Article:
THE RELUCTANT KANSAS GARDENER
It is time again to mow the weeds.
One can fool themselves into thinking
it’s grass, but upon closer inspection
the truth is revealed. Early spring brings
forth an abundance of dandelions,
their golden flower so brilliantly bright.
A vile weed, this picture of beauty
will choke what little grass grows in its
presence. I mow them down, the blade beheading
them and as the mower passes, some stand
ridged, their bodies refusing to fall.
I feel no remorse as the death of these
“flowers” takes place, for in a day or two
for everyone cut, ten more will begin
to take its place. The battle to rid them
from what I call lawn is pointless because
in a few weeks, they disappear again
for the rest of the season. When they go,
I will turn to the thistle, the crabgrass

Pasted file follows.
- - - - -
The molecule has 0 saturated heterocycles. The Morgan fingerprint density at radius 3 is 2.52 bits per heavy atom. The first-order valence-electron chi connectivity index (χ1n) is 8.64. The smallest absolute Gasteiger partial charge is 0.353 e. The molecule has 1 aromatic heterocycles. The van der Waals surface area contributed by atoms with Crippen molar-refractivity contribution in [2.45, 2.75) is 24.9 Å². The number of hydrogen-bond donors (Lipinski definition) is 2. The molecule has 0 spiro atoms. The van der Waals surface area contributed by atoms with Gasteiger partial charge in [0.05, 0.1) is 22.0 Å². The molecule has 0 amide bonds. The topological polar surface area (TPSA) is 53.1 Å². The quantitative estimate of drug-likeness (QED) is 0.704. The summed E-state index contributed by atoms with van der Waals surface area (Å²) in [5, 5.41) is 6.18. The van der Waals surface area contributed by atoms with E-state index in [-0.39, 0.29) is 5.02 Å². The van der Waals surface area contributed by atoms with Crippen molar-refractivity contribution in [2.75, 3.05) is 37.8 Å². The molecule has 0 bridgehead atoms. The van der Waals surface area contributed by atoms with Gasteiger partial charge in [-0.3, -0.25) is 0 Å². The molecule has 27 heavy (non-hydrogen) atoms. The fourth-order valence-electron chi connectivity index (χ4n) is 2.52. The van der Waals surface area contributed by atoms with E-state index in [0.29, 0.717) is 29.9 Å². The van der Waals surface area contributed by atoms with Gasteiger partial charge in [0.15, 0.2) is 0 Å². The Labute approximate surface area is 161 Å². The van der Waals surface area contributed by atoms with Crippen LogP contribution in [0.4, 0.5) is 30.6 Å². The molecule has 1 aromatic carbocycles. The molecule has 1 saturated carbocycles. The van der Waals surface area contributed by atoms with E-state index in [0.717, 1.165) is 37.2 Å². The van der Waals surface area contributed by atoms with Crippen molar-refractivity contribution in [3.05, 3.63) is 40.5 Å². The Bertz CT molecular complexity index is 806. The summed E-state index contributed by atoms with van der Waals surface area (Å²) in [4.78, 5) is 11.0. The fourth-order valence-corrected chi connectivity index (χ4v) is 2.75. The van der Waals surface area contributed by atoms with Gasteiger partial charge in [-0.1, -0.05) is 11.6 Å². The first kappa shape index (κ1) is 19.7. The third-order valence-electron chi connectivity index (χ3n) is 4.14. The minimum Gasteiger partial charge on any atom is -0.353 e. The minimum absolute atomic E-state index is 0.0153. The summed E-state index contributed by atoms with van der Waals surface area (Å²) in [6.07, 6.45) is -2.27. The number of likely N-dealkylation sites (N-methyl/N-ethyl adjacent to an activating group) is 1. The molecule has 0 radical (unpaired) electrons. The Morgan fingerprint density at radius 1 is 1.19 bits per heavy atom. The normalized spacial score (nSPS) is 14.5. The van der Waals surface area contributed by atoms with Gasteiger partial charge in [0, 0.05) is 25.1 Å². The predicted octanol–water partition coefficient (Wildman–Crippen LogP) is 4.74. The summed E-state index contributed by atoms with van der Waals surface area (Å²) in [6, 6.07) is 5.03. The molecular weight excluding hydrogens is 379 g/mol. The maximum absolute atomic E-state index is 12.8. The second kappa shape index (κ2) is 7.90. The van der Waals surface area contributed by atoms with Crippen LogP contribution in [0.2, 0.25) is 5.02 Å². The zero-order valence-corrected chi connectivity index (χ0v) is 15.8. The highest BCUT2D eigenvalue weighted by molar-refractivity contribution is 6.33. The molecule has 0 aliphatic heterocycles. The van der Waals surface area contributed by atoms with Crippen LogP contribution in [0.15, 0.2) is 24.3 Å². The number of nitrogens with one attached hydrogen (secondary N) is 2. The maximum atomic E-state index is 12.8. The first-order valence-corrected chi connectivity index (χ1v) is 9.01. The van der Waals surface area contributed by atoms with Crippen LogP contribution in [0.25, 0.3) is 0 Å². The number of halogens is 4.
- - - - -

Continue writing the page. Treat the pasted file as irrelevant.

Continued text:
and the ragweed. Each of these holds its own
beauty. Why do we fight to remove these
from our sight to be replaced with simple
green of grass? Can a single blade of grass
or the culmination of many stand
up to our desire? What have these weeds
really done? We don’t kill the Peony
for bringing ants. We do not kill the rose
for scratching our skin with its thorns as we
brush by. Why are we so damn quick to judge?
Can the sedum bring as much joy to us
as the dandelion? Can the rose moss
or St John’s Wort? Maybe, for some of us.
I suppose there will never be a place
in our hearts for the cute dandelion,
but I’m sure that will not deter them from
flashing their yellow smile to us each spring.
Kraig Dafoe is an English Major at Washburn University. His publications include two novels and poetry in various literary journals.